Six Points: Saints vs. Eagles
When the schedule was released, many expected the Week 5 game between the New Orleans Saints and Philadelphia Eagles to have one of the highest projected point totals of the season. Four weeks into the season, both offenses look less explosive than most had assumed they would be, but this could be the matchup where that changes.
The Saints are looking to carry momentum from their overtime win in Week 4 over the Dallas Cowboys where Drew Brees connected with running back C.J. Spiller on an 80-yard touchdown strike to win the game. Brees might be more injured than he is leading on, but the Saints have the skill position players to take advantage of what he can bring to the horizontal passing game.
The Eagles finally established a passing game in Week 4 — compiling 270 yards and three touchdowns through the air — but they didn’t get started until the second half when it was too late. The Eagles will look to put together a complete performance from their offense for the first time in 2015.
Here are the keys to the game for both the Saints and Eagles.
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1. Don’t make Drew Brees overdo it
We saw Brees finally break through last Sunday against the Dallas Cowboys, as he completed 33 of 41 passes for 359 yards and two touchdowns. While Brees is still dealing with a bruised rotator cuff, asking him to force the ball down the field would be the worst situation for him and the Saints as a whole. The Eagles are going to try to make this a shootout, but Brees needs to do exactly what he did in Week 4.
2. Pressure Sam Bradford early and often
The Saints tallied three sacks against the Cowboys last Sunday, so we know they’re capable of pressuring the quarterback. Bradford has been all over the place at times this season, and even in last week against the Redskins when he threw three touchdowns, he completed just 53.6 percent of his passes. The more pressure that New Orleans can get on Bradford right out of the gate, the more likely it is they walk away with a win.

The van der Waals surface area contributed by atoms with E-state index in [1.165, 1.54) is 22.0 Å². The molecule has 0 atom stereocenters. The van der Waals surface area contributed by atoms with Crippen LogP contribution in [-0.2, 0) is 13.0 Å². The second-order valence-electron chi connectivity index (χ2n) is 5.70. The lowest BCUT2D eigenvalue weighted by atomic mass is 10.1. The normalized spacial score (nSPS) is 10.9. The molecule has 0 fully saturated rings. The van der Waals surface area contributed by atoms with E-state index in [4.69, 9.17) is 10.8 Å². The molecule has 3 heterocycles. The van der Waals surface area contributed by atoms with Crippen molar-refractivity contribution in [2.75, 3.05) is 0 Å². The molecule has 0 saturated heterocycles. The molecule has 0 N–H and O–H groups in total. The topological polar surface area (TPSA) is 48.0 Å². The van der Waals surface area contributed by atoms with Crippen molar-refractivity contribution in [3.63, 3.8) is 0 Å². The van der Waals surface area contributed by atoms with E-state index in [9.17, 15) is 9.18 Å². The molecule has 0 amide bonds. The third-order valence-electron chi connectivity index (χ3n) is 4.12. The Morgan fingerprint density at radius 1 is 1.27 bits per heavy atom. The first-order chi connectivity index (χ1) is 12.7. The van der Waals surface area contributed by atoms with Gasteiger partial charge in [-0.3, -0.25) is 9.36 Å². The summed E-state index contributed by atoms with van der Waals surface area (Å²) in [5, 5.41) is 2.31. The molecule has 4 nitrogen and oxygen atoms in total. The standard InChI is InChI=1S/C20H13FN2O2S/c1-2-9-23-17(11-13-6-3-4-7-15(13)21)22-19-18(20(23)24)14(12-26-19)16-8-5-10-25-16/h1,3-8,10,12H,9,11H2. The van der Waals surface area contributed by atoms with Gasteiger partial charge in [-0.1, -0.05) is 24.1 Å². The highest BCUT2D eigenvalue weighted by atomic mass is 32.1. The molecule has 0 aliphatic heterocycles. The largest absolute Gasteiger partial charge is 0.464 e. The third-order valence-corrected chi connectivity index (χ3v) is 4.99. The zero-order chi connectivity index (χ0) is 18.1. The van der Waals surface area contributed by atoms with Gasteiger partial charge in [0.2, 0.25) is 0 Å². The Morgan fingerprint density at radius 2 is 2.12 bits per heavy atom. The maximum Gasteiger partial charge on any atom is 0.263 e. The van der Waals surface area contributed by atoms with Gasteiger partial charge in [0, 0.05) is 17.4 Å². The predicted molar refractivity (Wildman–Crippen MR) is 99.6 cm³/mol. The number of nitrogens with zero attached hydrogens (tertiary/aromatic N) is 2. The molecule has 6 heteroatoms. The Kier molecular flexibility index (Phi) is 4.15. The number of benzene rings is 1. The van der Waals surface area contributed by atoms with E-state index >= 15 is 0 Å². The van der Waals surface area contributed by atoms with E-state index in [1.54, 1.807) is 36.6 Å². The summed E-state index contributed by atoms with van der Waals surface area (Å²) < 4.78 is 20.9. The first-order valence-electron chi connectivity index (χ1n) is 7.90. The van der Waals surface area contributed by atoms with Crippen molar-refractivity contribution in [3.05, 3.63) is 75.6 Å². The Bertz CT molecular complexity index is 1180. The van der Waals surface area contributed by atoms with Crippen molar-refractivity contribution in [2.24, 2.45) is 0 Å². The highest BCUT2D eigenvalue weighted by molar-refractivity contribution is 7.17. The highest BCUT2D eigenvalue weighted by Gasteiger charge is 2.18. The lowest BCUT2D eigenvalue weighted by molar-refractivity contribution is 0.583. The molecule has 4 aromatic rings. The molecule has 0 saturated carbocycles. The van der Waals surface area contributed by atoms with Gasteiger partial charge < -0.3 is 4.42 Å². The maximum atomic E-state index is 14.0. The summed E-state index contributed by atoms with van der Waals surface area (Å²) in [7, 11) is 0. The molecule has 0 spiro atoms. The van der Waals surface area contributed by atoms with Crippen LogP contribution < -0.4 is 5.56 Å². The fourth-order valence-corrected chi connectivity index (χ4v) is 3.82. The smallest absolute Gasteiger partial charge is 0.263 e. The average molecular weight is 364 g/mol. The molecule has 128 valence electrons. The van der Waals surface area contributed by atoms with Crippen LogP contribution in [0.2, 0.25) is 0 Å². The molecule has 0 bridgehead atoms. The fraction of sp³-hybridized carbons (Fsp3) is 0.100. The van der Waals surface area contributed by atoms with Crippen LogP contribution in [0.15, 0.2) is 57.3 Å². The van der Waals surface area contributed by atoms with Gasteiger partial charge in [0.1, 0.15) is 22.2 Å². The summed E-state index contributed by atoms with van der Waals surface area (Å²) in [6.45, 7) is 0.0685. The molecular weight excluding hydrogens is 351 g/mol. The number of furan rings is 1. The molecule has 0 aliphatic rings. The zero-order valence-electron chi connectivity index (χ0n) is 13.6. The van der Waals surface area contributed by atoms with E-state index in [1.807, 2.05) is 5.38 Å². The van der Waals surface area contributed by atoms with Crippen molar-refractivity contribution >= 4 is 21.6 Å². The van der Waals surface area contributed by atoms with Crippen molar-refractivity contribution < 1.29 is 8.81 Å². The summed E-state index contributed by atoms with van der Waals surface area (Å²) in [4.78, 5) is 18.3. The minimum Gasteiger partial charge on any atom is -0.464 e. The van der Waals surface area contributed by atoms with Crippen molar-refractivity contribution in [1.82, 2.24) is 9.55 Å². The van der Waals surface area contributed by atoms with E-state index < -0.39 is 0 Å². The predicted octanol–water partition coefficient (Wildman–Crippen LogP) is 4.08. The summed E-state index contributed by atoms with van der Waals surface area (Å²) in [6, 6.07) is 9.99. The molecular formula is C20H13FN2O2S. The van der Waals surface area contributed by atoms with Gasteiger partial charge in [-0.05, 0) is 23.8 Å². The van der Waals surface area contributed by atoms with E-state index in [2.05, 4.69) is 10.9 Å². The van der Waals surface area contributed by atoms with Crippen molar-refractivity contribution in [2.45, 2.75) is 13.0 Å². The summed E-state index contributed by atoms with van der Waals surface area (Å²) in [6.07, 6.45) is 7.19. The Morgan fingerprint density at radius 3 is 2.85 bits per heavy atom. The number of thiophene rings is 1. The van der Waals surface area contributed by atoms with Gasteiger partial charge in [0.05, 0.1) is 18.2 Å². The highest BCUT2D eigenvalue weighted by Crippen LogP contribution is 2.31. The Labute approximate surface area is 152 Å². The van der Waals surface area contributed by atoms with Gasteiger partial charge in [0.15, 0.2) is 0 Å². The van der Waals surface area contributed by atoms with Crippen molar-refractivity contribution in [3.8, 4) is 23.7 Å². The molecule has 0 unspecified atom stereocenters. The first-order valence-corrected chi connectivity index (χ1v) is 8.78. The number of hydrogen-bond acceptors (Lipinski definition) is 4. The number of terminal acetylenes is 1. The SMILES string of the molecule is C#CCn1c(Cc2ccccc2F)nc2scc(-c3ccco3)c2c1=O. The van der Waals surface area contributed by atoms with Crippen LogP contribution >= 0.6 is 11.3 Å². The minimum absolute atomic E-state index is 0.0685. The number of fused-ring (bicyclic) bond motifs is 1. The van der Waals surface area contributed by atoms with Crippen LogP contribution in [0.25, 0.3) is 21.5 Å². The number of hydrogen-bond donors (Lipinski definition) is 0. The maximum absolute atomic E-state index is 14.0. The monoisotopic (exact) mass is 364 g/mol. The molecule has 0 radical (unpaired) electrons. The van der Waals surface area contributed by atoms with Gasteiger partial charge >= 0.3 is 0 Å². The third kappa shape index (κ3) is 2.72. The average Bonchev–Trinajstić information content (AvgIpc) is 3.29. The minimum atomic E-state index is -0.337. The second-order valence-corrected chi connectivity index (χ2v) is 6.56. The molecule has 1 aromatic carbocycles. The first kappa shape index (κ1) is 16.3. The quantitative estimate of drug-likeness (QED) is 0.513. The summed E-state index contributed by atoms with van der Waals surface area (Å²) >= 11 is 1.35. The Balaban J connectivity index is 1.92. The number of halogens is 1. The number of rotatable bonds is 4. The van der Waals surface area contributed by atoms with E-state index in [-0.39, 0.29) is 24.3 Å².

3. Continue to frustrate DeMarco Murray and the run game for Philadelphia
As a group, the Eagles have rushed 89 times for 280 yards and three touchdowns. That’s an average of 3.3 yards per carry, and obviously Murray’s slow start is what everyone is talking about. Murray specifically has rushed 29 times for 47 yards and one score. Chip Kelly seems to have no interest in limiting the attempts, so don’t be surprised to see Murray lead the way in rushing attempts. If that’s the case, the Saints need to continue the trend by shutting down the run game of the Eagles.
1. Attack Saints cornerback Brandon Browner
Brandon Browner is no longer that premier cornerback we saw just a few years ago during his days with the Seattle Seahawks. Despite looking a step slower in 2014 with the New England Patriots, Browner found his way to the Saints in free agency this offseason. Through the quarter point, Browner has been an absolute disaster in pass coverage. He has earned Pro Football Focus’ worst pass coverage grade of any cornerback in the NFL by allowing 285 yards receiving in primary coverage and a 102.4 opposing passer rating. Browner will match up with the Eagles’ split end rotation that includes Riley Cooper, Miles Austin and, at times, the rookie Nelson Agholor.
2. Use the pass to open up the running game
Under Chip Kelly, the Eagles have thrived on offense by using their running attack to open things up in the passing game. In 2015, the Eagles have a lot less talent on their interior offensive line, and both starting offensive tackles are playing through injuries. There likely won’t be running lanes against a Saints front that has actually held their own against the ground attack. Instead, the Eagles should use the quick passing game featuring their running backs, tight end Zach Ertz and slot wide receiver Jordan Matthews.
3. Make Brees beat you deep
Drew Brees returned to action in Week 5, but his world-class throwing arm looked close to what we’ve seen this season from the likes of Alex Smith. Brees and the Saints passing game may be forced to alter their attack for the remainder of 2015, and the Eagles have to make sure they don’t allow him to get into a rhytm via the horizontal passing game. The Eagles like to use a lot of press-man and zero coverage concepts under defensive coordinator Bill Davis anyway, and they will have to deploy these coverages early and often in Week 5.